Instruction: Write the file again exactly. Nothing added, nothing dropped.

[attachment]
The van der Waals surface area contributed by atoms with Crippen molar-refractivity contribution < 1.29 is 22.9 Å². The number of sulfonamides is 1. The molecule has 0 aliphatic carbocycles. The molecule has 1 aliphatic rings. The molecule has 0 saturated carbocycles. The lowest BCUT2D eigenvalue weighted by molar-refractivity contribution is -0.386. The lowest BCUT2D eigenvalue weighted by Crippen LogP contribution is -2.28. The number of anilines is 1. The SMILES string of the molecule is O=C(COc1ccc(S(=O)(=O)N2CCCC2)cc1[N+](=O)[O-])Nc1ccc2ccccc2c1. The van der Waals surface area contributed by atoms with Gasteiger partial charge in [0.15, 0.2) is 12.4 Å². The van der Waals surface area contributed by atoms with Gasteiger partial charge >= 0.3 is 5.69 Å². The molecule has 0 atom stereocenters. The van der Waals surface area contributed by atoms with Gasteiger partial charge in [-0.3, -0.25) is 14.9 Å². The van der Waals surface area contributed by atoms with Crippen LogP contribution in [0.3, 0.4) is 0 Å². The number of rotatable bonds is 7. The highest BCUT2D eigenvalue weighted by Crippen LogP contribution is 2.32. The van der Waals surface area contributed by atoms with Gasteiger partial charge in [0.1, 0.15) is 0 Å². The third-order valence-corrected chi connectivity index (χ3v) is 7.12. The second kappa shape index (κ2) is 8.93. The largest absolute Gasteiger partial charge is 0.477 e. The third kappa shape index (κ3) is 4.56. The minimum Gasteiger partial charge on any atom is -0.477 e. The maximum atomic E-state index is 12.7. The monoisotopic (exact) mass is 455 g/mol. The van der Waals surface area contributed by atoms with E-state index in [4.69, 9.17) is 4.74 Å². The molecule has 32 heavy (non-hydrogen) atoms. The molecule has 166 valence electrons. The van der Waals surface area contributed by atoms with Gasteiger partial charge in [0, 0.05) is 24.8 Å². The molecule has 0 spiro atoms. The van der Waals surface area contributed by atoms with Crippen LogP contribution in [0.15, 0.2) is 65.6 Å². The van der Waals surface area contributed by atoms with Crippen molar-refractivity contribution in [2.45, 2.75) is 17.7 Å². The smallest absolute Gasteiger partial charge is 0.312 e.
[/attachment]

The van der Waals surface area contributed by atoms with Crippen molar-refractivity contribution < 1.29 is 22.9 Å². The number of sulfonamides is 1. The molecule has 0 aliphatic carbocycles. The molecule has 1 aliphatic rings. The molecule has 0 saturated carbocycles. The lowest BCUT2D eigenvalue weighted by molar-refractivity contribution is -0.386. The lowest BCUT2D eigenvalue weighted by Crippen LogP contribution is -2.28. The number of anilines is 1. The SMILES string of the molecule is O=C(COc1ccc(S(=O)(=O)N2CCCC2)cc1[N+](=O)[O-])Nc1ccc2ccccc2c1. The van der Waals surface area contributed by atoms with Gasteiger partial charge in [0.15, 0.2) is 12.4 Å². The van der Waals surface area contributed by atoms with Gasteiger partial charge >= 0.3 is 5.69 Å². The molecule has 0 atom stereocenters. The van der Waals surface area contributed by atoms with Gasteiger partial charge in [-0.3, -0.25) is 14.9 Å². The van der Waals surface area contributed by atoms with Crippen LogP contribution in [0.3, 0.4) is 0 Å². The number of rotatable bonds is 7. The highest BCUT2D eigenvalue weighted by Crippen LogP contribution is 2.32. The van der Waals surface area contributed by atoms with Gasteiger partial charge in [0.1, 0.15) is 0 Å². The third-order valence-corrected chi connectivity index (χ3v) is 7.12. The second kappa shape index (κ2) is 8.93. The largest absolute Gasteiger partial charge is 0.477 e. The third kappa shape index (κ3) is 4.56. The minimum Gasteiger partial charge on any atom is -0.477 e. The maximum atomic E-state index is 12.7. The monoisotopic (exact) mass is 455 g/mol. The van der Waals surface area contributed by atoms with E-state index in [4.69, 9.17) is 4.74 Å². The molecule has 32 heavy (non-hydrogen) atoms. The molecule has 166 valence electrons. The van der Waals surface area contributed by atoms with Gasteiger partial charge in [0, 0.05) is 24.8 Å². The molecule has 0 spiro atoms. The van der Waals surface area contributed by atoms with Crippen LogP contribution in [0.15, 0.2) is 65.6 Å². The van der Waals surface area contributed by atoms with Crippen molar-refractivity contribution in [2.45, 2.75) is 17.7 Å². The smallest absolute Gasteiger partial charge is 0.312 e.